25 pending cases concerning questions of constitutional interpretation were listed before six Benches of 5 Judges each in September 2022. Constitution Benches have often been criticised for occupying five Judges at a time, preventing smaller Benches from convening at the same time. However, despite every judge in the court being occupied in a Constitution Bench, pendency fell below the 70,000 mark for the first time since December 2021.
Constitution Bench hearings were spread across two months, with a maximum of two benches sitting at any given time. CJI Lalit ensured that at least 60 cases were being heard by smaller Benches each day. This measure succeeded in slowing down pendency. In September 2022, as the first of his 2-month tenure ended, there were 69,461 cases pending at the SC. Pendency at the end of October stood at 69,781.
Incumbent Chief Justice D.Y. Chandrachud succeeded CJI Lalit on November 9th, 2022. Many reforms brought about by CJI Lalit, particularly in the listing of cases, did not survive his tenure. CJI Chandrachud introduced his own reforms such as an automatic system for the listing of cases by the Registry. Additionally, he prioritised bail and transfer petitions by directing all Benches of the Court to hear 10 bail matters and 10 transfer petitions before proceeding with the regular list of cases every day.
The recently revived Constitution Benches, however, continued operating during CJI Chandrachud’s first month at the helm of the Supreme Court. Pendency dropped to 69,598 cases at the end of November.
Eight Judges Retired in 2022
In addition to the COVID-19 pandemic worsening the Supreme Court’s rising pendency problem, the Court also laboured under a significant drop in its working strength. Justice Subhash Reddy retired at the start of the year on January 4th. The Court functioned with 32 Judges until May when Justice Vineet Saran retired. The following six months, when pendency began to fall, six more judges retired.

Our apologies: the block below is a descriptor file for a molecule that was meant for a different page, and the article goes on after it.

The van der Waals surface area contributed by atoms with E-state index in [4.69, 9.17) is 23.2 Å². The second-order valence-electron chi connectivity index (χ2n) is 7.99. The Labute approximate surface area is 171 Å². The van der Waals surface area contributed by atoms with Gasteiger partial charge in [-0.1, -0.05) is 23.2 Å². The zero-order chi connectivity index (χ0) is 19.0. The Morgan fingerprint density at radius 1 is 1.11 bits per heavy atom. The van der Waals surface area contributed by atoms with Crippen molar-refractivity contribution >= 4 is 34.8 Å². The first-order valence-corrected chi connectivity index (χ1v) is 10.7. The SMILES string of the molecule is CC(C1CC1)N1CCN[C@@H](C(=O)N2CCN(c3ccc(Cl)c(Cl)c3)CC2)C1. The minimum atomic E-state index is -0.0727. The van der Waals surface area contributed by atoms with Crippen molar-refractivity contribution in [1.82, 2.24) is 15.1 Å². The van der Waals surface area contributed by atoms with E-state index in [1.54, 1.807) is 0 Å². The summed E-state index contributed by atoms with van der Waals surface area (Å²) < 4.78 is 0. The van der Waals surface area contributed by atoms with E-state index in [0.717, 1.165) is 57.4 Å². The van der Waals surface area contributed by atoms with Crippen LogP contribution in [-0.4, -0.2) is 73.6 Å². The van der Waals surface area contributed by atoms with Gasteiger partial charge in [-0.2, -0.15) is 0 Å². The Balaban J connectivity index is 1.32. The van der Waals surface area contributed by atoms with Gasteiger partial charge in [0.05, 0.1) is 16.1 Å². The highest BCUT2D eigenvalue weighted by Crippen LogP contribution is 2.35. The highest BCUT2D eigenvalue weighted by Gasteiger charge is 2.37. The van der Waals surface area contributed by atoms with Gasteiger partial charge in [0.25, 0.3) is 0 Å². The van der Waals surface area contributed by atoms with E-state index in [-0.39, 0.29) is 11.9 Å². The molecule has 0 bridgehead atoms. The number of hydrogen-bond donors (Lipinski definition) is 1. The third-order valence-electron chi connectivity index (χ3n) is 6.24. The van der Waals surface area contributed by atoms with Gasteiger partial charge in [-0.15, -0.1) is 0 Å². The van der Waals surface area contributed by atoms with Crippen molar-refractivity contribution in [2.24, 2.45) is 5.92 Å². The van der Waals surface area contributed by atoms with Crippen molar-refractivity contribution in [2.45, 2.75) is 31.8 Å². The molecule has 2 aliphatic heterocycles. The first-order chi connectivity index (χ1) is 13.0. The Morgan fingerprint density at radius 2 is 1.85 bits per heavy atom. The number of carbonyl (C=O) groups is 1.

Justices J.B. Pardiwala and Sudhanshu Dhulia, were appointed in May, and Justice Dipankar Datta was appointed in December leaving the Court’s final working strength at 26—six short of the sanctioned working strength of 34. The drop in pendency post-June stands as a significant achievement for the Court which was dealing with a dwindling number of Judges on its roster.
Monthly Pendency Trends Across the Last Five Years
Figure 2 compares the number of pending cases at the Supreme Court in the last 5 years. Pendency rapidly increased from 55,163 cases in January 2018 to 69,598 cases in November 2022. However, 2022 appears to be breaking the 5-year trend with the year’s pendency falling below its previous year’s numbers for the first time. Considering that the greatest increase in pendency (10,380 cases) occurred during the COVID years of 2020 and 2021, 2022 presents a ray of hope as the first year appears to end with fewer pending cases than it began with. This change in annual pendency trends, as depicted by Figure 2, perhaps indicates the start of our COVID stricken Court’s recovery.
Although the little improvements in pendency this year paints an optimistic picture for the Supreme Court, the ongoing winter vacation is expected to cause a rise in pendency at the end of the year. January may begin back at the 70,000 mark, setting clear goals for the new CJI to achieve in 2023.
*data available only until November 2022